I do agree that more power, more modifications means more servicing (and deeper servicing) but the H2R schedule probably isn't enough to keep a motor together.
 

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The H2R has an hour counter, 15 hours till the first service and it only counts hours over 8000rpm.

I would be surprised if many "straight-line" H2's are seeing a lot more than 15 hours at those revs between services. BoostedH2's bike even with drag and LSR track time might not be anywhere near the 15 hours as that's a LOT of few minute runs.

I do agree that more power, more modifications means more servicing (and deeper servicing) but the H2R schedule probably isn't enough to keep a motor together.
In that case an even stricter maintenance schedule (than the H2R) may be called for when an H2's being used in regular competition.

My bike's coming towards the end of it's third season of LSR now and has probably done more standing mile runs than most. Even though I've retained the 13,000 rev' limit this post is of more than passing interest to me.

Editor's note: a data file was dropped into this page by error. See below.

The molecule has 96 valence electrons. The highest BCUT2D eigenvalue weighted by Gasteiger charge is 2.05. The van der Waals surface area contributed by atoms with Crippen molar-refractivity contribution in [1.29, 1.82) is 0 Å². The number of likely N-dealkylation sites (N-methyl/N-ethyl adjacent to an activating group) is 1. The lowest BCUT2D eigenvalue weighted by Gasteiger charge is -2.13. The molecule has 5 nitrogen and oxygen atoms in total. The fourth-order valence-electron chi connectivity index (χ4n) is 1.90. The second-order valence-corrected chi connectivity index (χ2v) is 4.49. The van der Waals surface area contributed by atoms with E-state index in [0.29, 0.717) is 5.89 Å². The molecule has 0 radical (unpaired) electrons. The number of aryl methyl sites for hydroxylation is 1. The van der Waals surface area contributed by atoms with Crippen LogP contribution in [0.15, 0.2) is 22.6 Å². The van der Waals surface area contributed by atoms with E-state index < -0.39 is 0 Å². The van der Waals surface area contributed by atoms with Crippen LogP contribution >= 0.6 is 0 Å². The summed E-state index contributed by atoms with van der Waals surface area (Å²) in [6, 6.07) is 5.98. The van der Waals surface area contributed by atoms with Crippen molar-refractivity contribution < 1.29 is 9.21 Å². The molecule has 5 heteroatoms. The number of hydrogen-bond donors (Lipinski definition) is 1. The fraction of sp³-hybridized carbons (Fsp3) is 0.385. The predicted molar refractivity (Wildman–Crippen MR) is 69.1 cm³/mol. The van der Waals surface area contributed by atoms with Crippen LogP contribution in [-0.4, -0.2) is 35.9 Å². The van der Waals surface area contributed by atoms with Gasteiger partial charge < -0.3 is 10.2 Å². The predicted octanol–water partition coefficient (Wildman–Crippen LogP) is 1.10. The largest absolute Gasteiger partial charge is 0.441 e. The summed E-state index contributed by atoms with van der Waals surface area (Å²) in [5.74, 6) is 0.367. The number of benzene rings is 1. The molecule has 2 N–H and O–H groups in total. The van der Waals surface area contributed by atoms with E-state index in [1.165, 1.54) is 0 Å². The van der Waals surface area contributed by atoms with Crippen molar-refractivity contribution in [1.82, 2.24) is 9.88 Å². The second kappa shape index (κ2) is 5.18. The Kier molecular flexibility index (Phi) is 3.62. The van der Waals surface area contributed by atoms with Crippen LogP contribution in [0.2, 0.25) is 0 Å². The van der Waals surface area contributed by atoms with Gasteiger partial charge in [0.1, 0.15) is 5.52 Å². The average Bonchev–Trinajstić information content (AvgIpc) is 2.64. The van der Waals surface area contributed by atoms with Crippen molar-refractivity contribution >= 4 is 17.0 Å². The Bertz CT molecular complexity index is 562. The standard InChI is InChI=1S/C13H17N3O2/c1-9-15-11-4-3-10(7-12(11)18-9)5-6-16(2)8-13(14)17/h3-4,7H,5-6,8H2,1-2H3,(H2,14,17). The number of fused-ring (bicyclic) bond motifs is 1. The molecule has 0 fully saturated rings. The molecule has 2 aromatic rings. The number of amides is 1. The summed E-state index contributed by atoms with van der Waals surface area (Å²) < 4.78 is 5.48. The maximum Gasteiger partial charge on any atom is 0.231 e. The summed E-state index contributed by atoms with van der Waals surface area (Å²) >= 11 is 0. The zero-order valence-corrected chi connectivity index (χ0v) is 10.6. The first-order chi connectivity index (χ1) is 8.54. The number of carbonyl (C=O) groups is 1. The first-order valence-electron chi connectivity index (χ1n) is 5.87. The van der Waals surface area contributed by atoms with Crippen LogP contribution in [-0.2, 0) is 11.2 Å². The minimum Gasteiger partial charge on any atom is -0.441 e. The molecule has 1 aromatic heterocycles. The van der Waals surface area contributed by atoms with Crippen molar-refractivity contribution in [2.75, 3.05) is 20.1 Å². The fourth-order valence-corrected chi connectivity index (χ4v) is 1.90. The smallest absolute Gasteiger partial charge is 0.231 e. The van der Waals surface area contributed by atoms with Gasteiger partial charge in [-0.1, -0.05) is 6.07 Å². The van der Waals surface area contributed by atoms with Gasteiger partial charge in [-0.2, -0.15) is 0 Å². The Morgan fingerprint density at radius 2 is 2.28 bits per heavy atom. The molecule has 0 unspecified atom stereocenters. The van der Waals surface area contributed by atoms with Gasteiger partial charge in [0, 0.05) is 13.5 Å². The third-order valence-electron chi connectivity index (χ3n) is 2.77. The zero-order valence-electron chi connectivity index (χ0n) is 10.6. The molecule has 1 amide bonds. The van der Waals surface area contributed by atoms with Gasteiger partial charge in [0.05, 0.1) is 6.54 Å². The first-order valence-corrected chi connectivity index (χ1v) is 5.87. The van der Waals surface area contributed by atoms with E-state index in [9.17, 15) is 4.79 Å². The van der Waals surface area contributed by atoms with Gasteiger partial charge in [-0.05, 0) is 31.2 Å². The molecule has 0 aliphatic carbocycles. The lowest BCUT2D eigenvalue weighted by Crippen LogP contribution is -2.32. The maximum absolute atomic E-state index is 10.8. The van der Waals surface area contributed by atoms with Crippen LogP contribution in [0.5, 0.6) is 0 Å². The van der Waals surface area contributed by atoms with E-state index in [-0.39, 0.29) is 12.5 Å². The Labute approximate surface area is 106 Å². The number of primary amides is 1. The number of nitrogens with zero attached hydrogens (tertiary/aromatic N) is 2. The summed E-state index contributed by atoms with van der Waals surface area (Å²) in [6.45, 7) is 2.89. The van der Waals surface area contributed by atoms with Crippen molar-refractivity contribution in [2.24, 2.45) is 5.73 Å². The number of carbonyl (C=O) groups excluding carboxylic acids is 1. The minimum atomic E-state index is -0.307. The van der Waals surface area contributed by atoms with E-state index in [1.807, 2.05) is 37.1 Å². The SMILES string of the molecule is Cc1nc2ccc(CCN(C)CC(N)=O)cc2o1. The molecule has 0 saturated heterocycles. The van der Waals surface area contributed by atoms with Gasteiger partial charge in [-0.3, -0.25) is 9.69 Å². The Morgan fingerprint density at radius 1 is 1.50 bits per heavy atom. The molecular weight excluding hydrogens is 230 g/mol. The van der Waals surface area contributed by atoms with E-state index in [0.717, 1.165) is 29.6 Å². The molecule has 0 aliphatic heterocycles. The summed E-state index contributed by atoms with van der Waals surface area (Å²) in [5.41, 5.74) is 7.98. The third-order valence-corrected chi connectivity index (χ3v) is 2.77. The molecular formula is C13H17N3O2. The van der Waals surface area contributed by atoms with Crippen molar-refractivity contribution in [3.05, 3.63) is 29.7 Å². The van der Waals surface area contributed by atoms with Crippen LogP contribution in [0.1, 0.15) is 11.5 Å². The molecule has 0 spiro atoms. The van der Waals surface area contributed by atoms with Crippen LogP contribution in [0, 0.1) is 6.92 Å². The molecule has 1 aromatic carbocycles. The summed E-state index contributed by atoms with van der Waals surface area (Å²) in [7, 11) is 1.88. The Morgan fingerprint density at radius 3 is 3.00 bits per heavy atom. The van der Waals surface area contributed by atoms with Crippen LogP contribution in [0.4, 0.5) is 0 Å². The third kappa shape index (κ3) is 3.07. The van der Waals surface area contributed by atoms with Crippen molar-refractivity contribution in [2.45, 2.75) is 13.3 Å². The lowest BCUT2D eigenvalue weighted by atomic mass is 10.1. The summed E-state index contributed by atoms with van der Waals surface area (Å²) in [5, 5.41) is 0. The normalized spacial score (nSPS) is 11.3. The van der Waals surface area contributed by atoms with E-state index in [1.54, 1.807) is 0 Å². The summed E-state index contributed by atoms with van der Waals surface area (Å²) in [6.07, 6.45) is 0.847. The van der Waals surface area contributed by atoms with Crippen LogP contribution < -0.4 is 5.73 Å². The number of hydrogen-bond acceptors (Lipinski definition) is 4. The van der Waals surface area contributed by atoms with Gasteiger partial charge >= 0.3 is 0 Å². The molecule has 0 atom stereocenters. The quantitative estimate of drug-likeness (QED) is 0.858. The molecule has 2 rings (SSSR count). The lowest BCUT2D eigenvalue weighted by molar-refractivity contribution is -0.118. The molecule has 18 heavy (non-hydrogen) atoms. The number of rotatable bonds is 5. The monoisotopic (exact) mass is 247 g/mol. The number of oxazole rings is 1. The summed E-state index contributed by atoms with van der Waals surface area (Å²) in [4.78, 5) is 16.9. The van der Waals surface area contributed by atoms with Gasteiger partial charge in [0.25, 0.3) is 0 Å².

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The H2R has an hour counter, 15 hours till the first service and it only counts hours over 8000rpm.

I would be surprised if many "straight-line" H2's are seeing a lot more than 15 hours at those revs between services. BoostedH2's bike even with drag and LSR track time might not be anywhere near the 15 hours as that's a LOT of few minute runs.

I do agree that more power, more modifications means more servicing (and deeper servicing) but the H2R schedule probably isn't enough to keep a motor together.
Race teams have been tearing engines down after nearly every race weekend for years, and for good reason. Someone who rides as hard as BoostedH2 should have that engine apart at least twice a season.

I feel that a lot of uninformed people on Facebook who really have no in depth knowledge of a motorcycle are making broad assumptions and coming to wrong conclusions. The fact that BoostedH2 hit 10,000 miles without ever servicing the engine internals (given the way he rides) is EXCEPTIONAL, and says something about Kawasaki's build quality.